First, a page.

5. You can make contributions to your IRA accounts up to filing day for that tax year.

—For more ways to save, spend, invest and borrow, visit MainStreet.com.

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According to your asset allocation, your contributions are directed towards these investments and are allowed to grow tax-deferred. Taxes are not levied on an IRA account until you make withdrawals in retirement.

Because IRA earnings are untaxed, it pays to contribute as much as possible to take full advantage of compounding interest. There are numerous rules when it comes to IRA contributions, however. Contribution and deduction limits vary depending on your income, your spouse’s income, your age and whether or not you participate in a workplace retirement plan.

Here are 5 things you should keep in mind when planning your IRA contribution:

1. For the 2009 tax year, you can only contribute up to $5,000. Those who are 50 years old or older can contribute up to $6,000. If you are married and filing jointly, your total combined contributions cannot exceed $10,000 or $12,000 if both spouses are 50 or older. Though, these contributions do not have to be limited to one IRA account. You can spread your contributions over several accounts, but the total amount cannot exceed the contribution limit. After 2009, the limit will likely be adjusted upwards for inflation.

2. You can only contribute up to what you earn within the year to your contribution. Consequently, if you earn less than $5,000, you cannot contribute the maximum amount to your IRA. The exception to this rule is if you are married and file jointly. In this case, you can contribute up to the limit of your income plus your spouse’s income and less his/her total IRA contribution. For example, if you are a student and earn $0, but your spouse earns $25,000, you can both still contribute the combined limit of $10,000 to an IRA because that is less than your combined income.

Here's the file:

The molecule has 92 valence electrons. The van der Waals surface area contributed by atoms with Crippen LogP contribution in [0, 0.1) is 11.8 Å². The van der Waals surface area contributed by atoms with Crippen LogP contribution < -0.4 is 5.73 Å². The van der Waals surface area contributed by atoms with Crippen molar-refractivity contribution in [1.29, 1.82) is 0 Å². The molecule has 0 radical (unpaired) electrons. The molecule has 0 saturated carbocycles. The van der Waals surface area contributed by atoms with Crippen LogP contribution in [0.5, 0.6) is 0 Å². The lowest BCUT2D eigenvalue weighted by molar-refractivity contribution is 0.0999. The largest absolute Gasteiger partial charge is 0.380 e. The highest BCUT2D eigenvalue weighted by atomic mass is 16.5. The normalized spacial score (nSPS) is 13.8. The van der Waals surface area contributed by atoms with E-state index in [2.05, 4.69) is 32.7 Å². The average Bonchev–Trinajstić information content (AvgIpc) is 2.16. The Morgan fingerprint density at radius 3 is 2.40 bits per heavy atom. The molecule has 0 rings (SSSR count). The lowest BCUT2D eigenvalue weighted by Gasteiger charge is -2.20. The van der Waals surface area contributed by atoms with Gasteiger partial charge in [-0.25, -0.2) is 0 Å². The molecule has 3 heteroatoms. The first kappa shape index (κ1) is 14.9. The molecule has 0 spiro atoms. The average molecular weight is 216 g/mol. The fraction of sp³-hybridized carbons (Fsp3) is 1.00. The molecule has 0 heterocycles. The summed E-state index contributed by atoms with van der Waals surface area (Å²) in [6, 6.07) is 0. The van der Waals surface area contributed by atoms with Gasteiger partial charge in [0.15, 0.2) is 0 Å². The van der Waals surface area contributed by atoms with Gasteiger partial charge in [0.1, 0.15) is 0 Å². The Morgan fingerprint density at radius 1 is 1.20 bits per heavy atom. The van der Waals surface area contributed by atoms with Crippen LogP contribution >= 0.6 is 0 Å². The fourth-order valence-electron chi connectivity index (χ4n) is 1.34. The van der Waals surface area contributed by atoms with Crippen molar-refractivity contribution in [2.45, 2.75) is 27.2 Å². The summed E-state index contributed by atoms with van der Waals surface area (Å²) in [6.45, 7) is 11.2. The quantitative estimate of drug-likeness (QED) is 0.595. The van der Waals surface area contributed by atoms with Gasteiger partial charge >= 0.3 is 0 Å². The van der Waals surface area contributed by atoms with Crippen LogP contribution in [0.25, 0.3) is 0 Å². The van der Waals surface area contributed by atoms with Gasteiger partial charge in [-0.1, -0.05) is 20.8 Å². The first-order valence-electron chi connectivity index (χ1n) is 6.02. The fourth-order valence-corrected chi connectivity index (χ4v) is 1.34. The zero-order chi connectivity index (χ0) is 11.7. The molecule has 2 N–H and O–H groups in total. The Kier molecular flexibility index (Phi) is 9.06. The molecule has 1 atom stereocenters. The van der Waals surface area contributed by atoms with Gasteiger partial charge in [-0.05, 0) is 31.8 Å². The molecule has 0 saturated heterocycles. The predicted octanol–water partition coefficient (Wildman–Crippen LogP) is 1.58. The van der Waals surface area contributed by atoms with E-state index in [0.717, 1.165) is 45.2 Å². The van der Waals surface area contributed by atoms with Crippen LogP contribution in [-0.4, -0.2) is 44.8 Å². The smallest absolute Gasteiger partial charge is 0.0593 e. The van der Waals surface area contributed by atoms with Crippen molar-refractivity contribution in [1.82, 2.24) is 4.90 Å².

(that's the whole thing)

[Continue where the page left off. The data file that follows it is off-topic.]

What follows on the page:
3. All of your contributions to a Traditional IRA are tax deductible if you do not participate in a workplace retirement plan. If you have a Roth IRA, however, the contributions are not tax deductible. Contributions to Roth IRAs are after taxes, but you do not have to pay taxes on the withdrawals. Income limitations for Roth IRA eligibility are $166,000 for married filing jointly and $116,000 for single filers.

4. If you participate in a workplace retirement plan, your tax deduction is reduced. For 2009, the tax deduction begins to phase out at $55,000 for single filers and disappears at $65,000. For joint filers, it phases out starting at $89,000 and disappears at $109,000. If your spouse participates in an employee retirement plan and you do not, you can take the full tax deduction up to a combined income of $166,000. However, the deduction phases out after that amount and is no longer available at $176,000.

5. You can make contributions to your IRA accounts up to filing day for that tax year.

—For more ways to save, spend, invest and borrow, visit MainStreet.com.